Published On: Mon, Feb 5th, 2018

Nefertiti and a Rush of Scans: Race to find Double Burial Gathers Steam—Part I

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The world famous tomb of Tutankhamun was thrust into the spotlight like never before, ever since Dr Nicholas Reeves published a paper titled The Burial of Nefertiti? in August 2015. Based on ultra-high-resolution images of the tomb shared online by Factum Arte – a Spanish group that specializes in the replication of art works globally – the British Egyptologist proposed a theory that tomb KV62 was actually a double-burial. None other than the enigmatic Amarna queen, Nefertiti, lay behind the north wall, he posited. But it hasn’t been smooth sailing for the project ever since; with subsequent scans differing in their results and investigations virtually grinding to a halt. Now, Italian researchers have been authorized by the Egyptian government to conduct geo-radar studies inside the boy-king’s crypt. The world waits with bated breath for the final word in this long-drawn saga.

Detail of what is undoubtedly the world’s most famous painted stucco-coated limestone bust. Queen Nefertiti, the ‘Great Royal Wife’ of Akhenaten was one of the most powerful women in her time. It is suggested that she co-ruled with her husband, and possibly, independently upon his death. Egyptian Museum, Berlin.

Detail of what is undoubtedly the world’s most famous painted stucco-coated limestone bust. Queen Nefertiti, the ‘Great Royal Wife’ of Akhenaten was one of the most powerful women in her time. It is suggested that she co-ruled with her husband, and possibly, independently upon his death. Egyptian Museum, Berlin.

The Hunt for Nefertiti

In early November 2015, it was revealed that infrared scans had detected a possible hidden chamber behind the north wall of Tutankhamun’s tomb, which is situated in the central Valley of the Kings. These tests, conducted by Japanese radar specialist Hirokatsu Watanabe, suggested the “presence of metallic and organic substances” amidst declarations that what lay beyond “could be the discovery of the century.” Aided by state-of-the-art 3D scans produced by Factum Arte, leading Egyptologist Dr Nicholas Reeves made a stunning proposal that KV62 was a double-burial; and added that a burial chamber and storeroom lay behind the sealed, plastered, and painted doorways of the northern and western walls of the tomb. But most fellow-Egyptologists were unwilling to accept these “findings” at face value. They sought more data and demanded that the survey results be peer-reviewed, before any conclusion could be arrived at.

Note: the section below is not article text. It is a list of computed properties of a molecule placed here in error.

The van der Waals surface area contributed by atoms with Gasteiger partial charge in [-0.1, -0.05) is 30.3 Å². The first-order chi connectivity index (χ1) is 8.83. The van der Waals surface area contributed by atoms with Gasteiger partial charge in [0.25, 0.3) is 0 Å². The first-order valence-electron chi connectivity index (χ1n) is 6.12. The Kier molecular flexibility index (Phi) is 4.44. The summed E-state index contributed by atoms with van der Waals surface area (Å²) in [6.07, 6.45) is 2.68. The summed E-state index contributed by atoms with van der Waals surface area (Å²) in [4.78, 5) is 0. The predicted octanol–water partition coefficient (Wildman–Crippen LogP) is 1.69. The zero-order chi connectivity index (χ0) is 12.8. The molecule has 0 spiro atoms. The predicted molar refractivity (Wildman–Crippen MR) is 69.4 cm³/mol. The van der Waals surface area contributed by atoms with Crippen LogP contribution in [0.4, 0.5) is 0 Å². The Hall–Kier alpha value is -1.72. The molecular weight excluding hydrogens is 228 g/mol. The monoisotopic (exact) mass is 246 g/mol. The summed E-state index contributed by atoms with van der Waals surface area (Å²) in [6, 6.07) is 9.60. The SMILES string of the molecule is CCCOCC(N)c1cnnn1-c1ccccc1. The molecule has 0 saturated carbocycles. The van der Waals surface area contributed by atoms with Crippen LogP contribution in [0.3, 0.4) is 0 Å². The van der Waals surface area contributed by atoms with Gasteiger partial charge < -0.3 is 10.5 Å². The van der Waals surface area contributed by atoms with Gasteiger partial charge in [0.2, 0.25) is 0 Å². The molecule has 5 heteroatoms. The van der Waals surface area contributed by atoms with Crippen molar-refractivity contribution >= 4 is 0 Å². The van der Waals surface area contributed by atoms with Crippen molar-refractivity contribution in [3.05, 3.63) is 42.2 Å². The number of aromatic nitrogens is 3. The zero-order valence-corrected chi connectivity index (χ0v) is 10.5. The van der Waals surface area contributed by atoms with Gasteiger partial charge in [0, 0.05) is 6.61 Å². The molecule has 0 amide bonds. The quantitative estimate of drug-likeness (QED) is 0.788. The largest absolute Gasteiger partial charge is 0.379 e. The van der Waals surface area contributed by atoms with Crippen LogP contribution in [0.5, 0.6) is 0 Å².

Soon, the initial euphoria among the general public too made way for doubts, and amidst an avalanche of criticism that Dr Reeves calmly took in his stride – for he had said right at the start: “If I’m wrong I’m wrong, but if I’m right this is potentially the biggest archaeological discovery ever made” – the theory appeared to fizzle out. Scans conducted thereafter by National Geographic were said to have yielded inconclusive results; but these were also not made available to experts. However, this was not the final verdict.